However, madness is spreading through Hampton. She suspects the devil is using this madness to test a drug, which has a side effect of demonic possession. Gabby rushes to end the source of the madness only to fall victim to it. For a woman cursed with eternal life, dying is no threat. However, Gabby must stop the devil's plot or risk losing her most precious possession: her mind.”
Although every character in this novel is likeable and well written, I fell in love with Gabby. Cursed with eternal life she balances the depressing nature of a vengeful endeavor and a faithful kind heart wonderfully. As I read the story, it would have been easy to understand Gabby going off the rails and losing herself in her revenge. However, not only does she handle every adversary with level headedness, she also remains dedicated to the family she promised to protect.
Prescription is a Van Helsing Organization novel, the first in the series. Although vampires do not take center stage, there are other creatures of the night to worry about. Demons, devils, werewolves, and that is not including the extensive hierarchy of the underworld. Gabby is multitasking her butt off trying to keep everyone safe and attain her goals.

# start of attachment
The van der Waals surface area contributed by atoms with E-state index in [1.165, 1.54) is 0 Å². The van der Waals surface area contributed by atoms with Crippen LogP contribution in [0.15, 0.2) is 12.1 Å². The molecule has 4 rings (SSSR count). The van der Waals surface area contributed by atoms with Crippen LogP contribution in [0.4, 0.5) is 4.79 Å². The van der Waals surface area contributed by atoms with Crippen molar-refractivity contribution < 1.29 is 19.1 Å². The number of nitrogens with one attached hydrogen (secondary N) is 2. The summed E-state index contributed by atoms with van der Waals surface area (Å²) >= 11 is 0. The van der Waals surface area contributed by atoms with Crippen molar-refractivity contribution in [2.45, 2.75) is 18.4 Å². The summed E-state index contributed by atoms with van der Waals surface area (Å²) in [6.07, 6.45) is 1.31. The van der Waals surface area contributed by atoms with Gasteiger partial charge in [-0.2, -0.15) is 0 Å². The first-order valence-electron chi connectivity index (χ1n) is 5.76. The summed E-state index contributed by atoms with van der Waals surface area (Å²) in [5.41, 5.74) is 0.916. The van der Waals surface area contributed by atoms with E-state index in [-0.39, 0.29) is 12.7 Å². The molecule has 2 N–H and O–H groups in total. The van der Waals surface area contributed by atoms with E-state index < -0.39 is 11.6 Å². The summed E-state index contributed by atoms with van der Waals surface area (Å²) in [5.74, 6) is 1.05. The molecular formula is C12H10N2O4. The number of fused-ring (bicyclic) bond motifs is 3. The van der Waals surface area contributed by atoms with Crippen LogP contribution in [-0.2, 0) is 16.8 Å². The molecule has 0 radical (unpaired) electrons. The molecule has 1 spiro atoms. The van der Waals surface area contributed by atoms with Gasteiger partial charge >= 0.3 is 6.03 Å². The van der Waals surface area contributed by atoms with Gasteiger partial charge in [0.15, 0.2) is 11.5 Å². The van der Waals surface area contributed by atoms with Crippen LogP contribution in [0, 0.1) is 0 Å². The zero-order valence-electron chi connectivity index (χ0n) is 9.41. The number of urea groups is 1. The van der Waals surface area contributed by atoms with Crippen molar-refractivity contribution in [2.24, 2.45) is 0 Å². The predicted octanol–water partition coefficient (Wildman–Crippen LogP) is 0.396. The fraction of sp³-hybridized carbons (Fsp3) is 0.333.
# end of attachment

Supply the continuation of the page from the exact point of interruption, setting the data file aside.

The Love and Bother:
Cosper does an amazing job of making me feel for every one of her characters. The three Van Helsing men, Esais, Adrian, and Tres could easily have been robotic and one-dimensional. Yet with Cosper’s writing, I was instantly drawn to each of them. One aspect I found most compelling is how each brother is dealing with the burden of their own secrets. They may be a family of Supernatural hunting bad-assess, but they don’t always trust one another. I liked that dynamic and found it added a layer of understanding to every action. They would happily die for one another, but telling the truth plagues them all.